If some groups have a moral right to equality of results, this group right might outweigh an individual's right not to be discriminated against. But what would be the scope and basis of a group right to equal participation? If it applies to black, Hispanic, Asian and Native Americans, why not as well to other racial and ethnic groups? But why stop there? Our anti-discrimination laws typically extend to religious belief and affiliation. If there is a right to equal results for racial and ethnic groups, then why not for religious groups? And for groups based on gender, age, sexual orientation, ability, occupation, education, income and so on? If morality indeed requires equal results for social groups, we need to survey all of these groups, to determine how much preference is needed and for which. When the implications are perceived, people soon realize that they do not believe that justice requires equal results in wealth, status and achievement for every social group. Even if the principle were confined to groups that have suffered discrimination in American life and whose condition is now below the general average, no one proposes that every such group be granted preferential treatment.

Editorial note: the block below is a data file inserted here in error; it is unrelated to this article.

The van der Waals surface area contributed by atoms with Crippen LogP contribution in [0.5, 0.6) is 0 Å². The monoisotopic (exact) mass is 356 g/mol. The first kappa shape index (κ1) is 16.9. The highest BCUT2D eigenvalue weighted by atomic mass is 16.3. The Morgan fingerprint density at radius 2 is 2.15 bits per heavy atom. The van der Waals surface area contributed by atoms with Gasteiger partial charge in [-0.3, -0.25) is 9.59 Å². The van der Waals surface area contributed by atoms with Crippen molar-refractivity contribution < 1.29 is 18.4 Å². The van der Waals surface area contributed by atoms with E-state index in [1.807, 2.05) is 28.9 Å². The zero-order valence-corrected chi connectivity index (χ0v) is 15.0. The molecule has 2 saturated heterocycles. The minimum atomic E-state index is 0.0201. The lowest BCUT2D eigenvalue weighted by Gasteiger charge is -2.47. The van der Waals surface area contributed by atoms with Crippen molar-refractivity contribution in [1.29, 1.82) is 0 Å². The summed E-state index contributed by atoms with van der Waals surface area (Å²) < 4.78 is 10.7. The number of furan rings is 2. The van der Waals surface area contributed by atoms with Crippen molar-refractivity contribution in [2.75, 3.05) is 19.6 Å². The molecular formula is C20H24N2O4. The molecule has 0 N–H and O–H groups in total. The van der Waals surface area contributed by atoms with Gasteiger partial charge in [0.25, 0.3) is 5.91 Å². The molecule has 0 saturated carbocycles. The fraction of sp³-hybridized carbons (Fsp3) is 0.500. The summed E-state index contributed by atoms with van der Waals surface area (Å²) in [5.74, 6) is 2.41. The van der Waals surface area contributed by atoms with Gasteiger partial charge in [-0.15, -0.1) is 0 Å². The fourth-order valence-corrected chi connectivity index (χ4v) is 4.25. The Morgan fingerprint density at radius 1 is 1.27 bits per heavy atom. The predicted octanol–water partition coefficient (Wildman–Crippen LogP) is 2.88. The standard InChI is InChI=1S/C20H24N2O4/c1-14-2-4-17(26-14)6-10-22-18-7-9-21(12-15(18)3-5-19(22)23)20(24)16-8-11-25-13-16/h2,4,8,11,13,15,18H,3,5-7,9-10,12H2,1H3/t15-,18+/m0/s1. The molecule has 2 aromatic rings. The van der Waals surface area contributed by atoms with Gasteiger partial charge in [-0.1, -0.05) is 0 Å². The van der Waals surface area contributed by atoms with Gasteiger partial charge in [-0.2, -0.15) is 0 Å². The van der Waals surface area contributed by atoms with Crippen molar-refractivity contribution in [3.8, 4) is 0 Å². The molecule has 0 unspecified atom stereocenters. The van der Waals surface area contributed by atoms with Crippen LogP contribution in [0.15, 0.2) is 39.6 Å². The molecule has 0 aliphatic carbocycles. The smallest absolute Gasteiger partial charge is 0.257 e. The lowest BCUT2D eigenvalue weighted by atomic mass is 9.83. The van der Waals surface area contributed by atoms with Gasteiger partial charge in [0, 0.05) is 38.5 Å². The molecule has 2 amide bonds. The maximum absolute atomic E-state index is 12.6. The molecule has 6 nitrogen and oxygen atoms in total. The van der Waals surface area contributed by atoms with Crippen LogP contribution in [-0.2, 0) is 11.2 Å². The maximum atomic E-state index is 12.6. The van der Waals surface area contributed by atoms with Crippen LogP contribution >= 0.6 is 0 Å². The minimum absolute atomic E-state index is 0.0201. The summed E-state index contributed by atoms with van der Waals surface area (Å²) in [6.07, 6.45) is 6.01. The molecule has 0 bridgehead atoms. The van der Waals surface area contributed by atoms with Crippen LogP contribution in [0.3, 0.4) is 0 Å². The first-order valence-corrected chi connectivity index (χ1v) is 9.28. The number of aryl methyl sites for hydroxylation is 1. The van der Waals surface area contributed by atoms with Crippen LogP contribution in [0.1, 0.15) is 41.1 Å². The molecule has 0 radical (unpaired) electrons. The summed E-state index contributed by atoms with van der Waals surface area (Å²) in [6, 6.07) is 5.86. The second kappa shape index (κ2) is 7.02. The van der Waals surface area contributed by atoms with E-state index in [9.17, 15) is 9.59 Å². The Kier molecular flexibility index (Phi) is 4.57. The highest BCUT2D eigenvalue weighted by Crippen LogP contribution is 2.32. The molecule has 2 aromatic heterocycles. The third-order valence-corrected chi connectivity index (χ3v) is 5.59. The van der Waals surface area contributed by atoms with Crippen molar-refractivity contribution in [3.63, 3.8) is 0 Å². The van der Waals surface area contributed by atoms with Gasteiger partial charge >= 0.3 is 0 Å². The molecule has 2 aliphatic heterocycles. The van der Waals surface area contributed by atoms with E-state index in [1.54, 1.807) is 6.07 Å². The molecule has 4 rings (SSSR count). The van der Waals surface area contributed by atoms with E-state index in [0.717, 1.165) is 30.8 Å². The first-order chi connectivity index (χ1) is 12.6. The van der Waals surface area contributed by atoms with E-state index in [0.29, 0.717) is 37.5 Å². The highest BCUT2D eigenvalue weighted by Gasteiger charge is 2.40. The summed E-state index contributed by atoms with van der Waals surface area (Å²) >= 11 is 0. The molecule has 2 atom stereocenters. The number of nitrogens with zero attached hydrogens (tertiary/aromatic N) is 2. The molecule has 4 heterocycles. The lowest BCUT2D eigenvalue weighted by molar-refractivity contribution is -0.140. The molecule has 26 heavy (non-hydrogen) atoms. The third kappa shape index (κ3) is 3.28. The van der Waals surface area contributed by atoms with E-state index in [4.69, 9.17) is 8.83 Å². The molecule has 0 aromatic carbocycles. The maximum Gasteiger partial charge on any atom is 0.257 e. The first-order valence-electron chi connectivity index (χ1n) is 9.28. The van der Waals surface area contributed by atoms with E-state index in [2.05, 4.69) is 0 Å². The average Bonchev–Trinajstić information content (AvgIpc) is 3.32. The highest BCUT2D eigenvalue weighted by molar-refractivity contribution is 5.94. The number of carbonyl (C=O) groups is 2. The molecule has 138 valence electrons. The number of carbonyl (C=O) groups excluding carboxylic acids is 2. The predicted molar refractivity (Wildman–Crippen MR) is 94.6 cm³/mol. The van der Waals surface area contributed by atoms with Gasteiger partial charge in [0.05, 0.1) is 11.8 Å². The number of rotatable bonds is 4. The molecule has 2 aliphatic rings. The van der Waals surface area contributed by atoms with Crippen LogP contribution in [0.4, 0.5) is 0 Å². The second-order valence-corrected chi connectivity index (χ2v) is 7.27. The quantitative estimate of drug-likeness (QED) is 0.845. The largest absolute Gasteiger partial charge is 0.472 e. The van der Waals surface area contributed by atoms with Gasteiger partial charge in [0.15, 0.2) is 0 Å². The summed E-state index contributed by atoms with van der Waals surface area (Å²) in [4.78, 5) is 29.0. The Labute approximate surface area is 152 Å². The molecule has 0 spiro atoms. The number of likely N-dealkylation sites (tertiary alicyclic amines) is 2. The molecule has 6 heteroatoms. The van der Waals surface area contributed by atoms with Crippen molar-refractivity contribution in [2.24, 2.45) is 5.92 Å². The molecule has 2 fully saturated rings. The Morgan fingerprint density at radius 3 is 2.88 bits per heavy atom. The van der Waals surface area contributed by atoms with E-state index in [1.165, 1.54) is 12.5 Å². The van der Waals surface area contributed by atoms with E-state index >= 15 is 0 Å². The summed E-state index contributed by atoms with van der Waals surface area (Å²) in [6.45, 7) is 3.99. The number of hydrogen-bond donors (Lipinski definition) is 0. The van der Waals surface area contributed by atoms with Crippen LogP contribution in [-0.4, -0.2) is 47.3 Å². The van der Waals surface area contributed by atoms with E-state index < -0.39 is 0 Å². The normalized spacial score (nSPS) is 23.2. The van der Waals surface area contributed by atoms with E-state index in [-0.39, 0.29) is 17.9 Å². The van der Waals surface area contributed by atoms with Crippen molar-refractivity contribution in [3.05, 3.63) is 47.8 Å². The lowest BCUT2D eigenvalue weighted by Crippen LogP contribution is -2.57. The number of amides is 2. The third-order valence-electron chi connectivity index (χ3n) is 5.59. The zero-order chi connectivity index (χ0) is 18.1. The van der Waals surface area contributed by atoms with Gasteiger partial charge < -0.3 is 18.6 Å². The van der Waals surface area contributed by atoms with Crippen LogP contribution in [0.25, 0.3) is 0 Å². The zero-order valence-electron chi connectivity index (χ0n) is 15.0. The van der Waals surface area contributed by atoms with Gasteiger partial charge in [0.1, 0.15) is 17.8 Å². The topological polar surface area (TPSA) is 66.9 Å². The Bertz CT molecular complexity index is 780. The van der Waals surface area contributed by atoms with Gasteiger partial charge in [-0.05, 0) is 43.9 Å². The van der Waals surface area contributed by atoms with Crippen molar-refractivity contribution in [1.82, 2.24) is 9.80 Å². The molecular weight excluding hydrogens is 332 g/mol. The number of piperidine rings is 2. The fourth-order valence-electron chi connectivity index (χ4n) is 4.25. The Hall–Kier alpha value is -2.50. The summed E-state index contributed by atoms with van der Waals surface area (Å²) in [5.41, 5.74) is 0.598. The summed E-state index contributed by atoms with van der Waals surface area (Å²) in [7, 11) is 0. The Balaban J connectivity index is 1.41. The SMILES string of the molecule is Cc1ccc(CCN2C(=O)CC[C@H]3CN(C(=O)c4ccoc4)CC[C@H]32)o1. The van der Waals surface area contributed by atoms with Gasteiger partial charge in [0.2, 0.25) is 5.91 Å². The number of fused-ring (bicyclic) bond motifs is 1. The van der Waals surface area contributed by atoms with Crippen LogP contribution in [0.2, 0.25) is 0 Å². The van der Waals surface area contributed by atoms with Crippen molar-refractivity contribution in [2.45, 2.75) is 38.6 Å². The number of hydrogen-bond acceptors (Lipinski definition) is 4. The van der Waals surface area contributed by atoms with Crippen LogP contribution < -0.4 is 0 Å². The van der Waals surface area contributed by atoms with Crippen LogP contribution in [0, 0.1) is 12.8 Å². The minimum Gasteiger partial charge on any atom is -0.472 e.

At the individual level, everyone would agree that there is no right to equal results. Any notion that fairness requires an equal chance of selection for every individual regardless of his suitability would be absurd; on the contrary, consideration of relevant individual differences is precisely what fairness is thought to imply. Groups are composed of individuals. If individuals have no moral right to equal participation though less qualified, whence would their group acquire such a right? How could fairness require equal participation regardless of qualifications for certain groups when it demands the contrary for the individuals who constitute the groups?